Historic Meelick weir in Co. Galway set for epic return to glory days

Sometimes you just have to see something once to realise its magic and this was certainly the case when AgriLand visited Meelick in Co. Galway recently. The area boasts a picturesque rural Irish landscape that serves as the perfect backdrop to the River Shannon which allows the three counties of Galway, Offaly and Tipperary to meet.

And, right now, the historic Meelick weir is undergoing a major restoration and replacement operation that will see it returned to its former glory in the not-to-distant future.

The project – which received a cash injection of €3.2 million – is being undertaken by Waterways Ireland in conjunction with Keating Construction and with two months’ work already completed it is envisaged that the effort will be finished before the end of the year.

Meelick weir was originally built in the 1800s as part of the shannon navigation system; it is over 300m in length with a 12-sluice barrage that maintains and regulates the navigation level for the section of waterway between Athlone – Lough Ree and Meelick – Lough Derg. The weir and its walkway connect Galway and Offaly as well as linking into the Hymanny Way.

The oldest operating church in Ireland can also be found in Meelick alongside beautiful outbuildings, all of which have been lovingly restored over the last few years.

Michael Murphy of Waterways Ireland spoke to AgriLand close to the site this week. He says there is a huge commitment to the work being done because of the history associated with both the weir and the area in which it is located.

“Back in 2009 the existing weir that was here – which was built in the 1840s as part of the shannon navigation – became damaged and broken down from flood waters,” he added.

“The area included a walkway that lead from Co. Galway to Co. Offaly but between the flooding and the resulting debris it was knocked and damaged.

“What we are really doing is replacing what was damaged in 2009 by installing a new weir and walkway.”

Murphy went on to point to the “wonderful amenity” that – when completed – will once again be afforded to both the people of the area and tourists alike.

“A wonderful amenity is being brought back to the area – the walkway was a huge local and tourist attraction owing to the weir’s architecture and the fact that there is a Martello tower along its path,” he continued.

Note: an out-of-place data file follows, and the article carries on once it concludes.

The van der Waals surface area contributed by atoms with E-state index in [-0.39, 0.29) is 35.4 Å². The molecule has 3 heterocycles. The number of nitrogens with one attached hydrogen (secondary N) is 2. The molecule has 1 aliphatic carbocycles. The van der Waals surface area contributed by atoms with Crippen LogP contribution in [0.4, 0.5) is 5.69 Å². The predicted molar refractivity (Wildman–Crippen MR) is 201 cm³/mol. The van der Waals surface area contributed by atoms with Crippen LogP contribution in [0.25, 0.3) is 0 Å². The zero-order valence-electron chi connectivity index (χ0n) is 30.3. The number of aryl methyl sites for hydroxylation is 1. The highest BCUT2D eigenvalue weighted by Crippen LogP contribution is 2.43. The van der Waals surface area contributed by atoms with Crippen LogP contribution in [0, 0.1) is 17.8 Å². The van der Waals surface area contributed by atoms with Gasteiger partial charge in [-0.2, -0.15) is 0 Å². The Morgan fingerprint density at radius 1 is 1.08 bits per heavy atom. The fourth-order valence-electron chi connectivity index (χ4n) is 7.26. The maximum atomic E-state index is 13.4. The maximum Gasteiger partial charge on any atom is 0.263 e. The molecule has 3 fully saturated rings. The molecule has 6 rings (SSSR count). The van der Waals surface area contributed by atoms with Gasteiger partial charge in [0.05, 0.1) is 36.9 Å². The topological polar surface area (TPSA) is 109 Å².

“The project will open up the walkway and allow people travelling its route to visit Victoria Lock which was also built in the 1840s as part of the navigation system.”

Meanwhile, Charlie Killeen is a dairy farmer in Meelick and grew up across the road from the weir.

He said there is a rich history to the area and pointed to the importance of the work being carried out by Waterways Ireland.

“The work on the weir will enhance what we already have here; throughout my youth the weir was our paradise for fishing, shooting and swimming.

“All the young fellas around here – at the time – played sport and there was an understanding that the coolest place to go for a swim was over to Victoria Lock,” he fondly recalled.

“And whether the gates were open or not they got over them anyway to go for the swim.

“Many the mammy or daddy were sent over to keep an eye on things – most of the lads weren’t able to swim but they’d jump in feet first, turn around and get three strokes in before climbing up the ladder only to repeat the whole scenario again.”

Killeen went on then to describe a number of historic features in the area.

“There is so much associated with the weir – there is the Red Bridge which was restored 10 years ago and is beautiful in the summer time when levels are low and the water is just trickling by,” he continued.

“Further on we have the old lock which was built in 1733 and parts of the old gates are still there to this day.

“The big mystery around here though is where the [original] stone came from for the weir and Victoria Lock – the workmanship was absolutely fantastic – it was massive big stone that was cut and chiseled off-site and the way those stones fitted in – it was unbelievable.

“And there is no quarry around here…”

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